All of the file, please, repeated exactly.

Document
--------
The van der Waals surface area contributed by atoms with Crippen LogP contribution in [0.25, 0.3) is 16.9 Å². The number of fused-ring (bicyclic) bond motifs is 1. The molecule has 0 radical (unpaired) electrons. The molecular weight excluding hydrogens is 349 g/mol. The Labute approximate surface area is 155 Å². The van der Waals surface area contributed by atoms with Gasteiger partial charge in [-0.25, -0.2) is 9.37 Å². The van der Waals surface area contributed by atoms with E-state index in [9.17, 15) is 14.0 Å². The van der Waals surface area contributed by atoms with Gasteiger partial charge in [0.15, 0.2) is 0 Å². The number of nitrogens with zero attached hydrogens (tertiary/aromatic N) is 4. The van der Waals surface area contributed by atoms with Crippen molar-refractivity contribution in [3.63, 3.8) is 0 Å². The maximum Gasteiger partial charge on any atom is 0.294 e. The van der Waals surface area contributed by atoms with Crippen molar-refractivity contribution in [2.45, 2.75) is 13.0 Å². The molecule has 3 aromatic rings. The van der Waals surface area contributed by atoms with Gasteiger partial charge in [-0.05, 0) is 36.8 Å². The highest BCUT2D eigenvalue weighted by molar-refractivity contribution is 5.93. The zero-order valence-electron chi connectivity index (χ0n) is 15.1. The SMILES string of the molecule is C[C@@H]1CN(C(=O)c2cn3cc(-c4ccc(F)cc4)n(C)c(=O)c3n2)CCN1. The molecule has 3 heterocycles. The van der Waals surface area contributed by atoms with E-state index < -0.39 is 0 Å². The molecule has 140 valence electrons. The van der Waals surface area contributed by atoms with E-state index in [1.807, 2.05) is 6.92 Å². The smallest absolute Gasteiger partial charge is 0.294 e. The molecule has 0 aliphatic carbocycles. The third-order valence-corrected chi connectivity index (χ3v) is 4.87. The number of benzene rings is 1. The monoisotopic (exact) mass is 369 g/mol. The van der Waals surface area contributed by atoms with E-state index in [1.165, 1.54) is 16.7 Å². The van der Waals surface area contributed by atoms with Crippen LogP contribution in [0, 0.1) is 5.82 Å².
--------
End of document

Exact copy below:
The van der Waals surface area contributed by atoms with Crippen LogP contribution in [0.25, 0.3) is 16.9 Å². The number of fused-ring (bicyclic) bond motifs is 1. The molecule has 0 radical (unpaired) electrons. The molecular weight excluding hydrogens is 349 g/mol. The Labute approximate surface area is 155 Å². The van der Waals surface area contributed by atoms with Gasteiger partial charge in [-0.25, -0.2) is 9.37 Å². The van der Waals surface area contributed by atoms with E-state index in [9.17, 15) is 14.0 Å². The van der Waals surface area contributed by atoms with Gasteiger partial charge in [0.15, 0.2) is 0 Å². The number of nitrogens with zero attached hydrogens (tertiary/aromatic N) is 4. The van der Waals surface area contributed by atoms with Crippen molar-refractivity contribution in [3.63, 3.8) is 0 Å². The maximum Gasteiger partial charge on any atom is 0.294 e. The van der Waals surface area contributed by atoms with Crippen molar-refractivity contribution in [2.45, 2.75) is 13.0 Å². The molecule has 3 aromatic rings. The van der Waals surface area contributed by atoms with Gasteiger partial charge in [-0.05, 0) is 36.8 Å². The highest BCUT2D eigenvalue weighted by molar-refractivity contribution is 5.93. The zero-order valence-electron chi connectivity index (χ0n) is 15.1. The SMILES string of the molecule is C[C@@H]1CN(C(=O)c2cn3cc(-c4ccc(F)cc4)n(C)c(=O)c3n2)CCN1. The molecule has 3 heterocycles. The van der Waals surface area contributed by atoms with E-state index < -0.39 is 0 Å². The molecule has 140 valence electrons. The van der Waals surface area contributed by atoms with E-state index in [1.807, 2.05) is 6.92 Å². The smallest absolute Gasteiger partial charge is 0.294 e. The molecule has 0 aliphatic carbocycles. The third-order valence-corrected chi connectivity index (χ3v) is 4.87. The number of benzene rings is 1. The monoisotopic (exact) mass is 369 g/mol. The van der Waals surface area contributed by atoms with E-state index in [1.165, 1.54) is 16.7 Å². The van der Waals surface area contributed by atoms with Crippen LogP contribution in [0, 0.1) is 5.82 Å².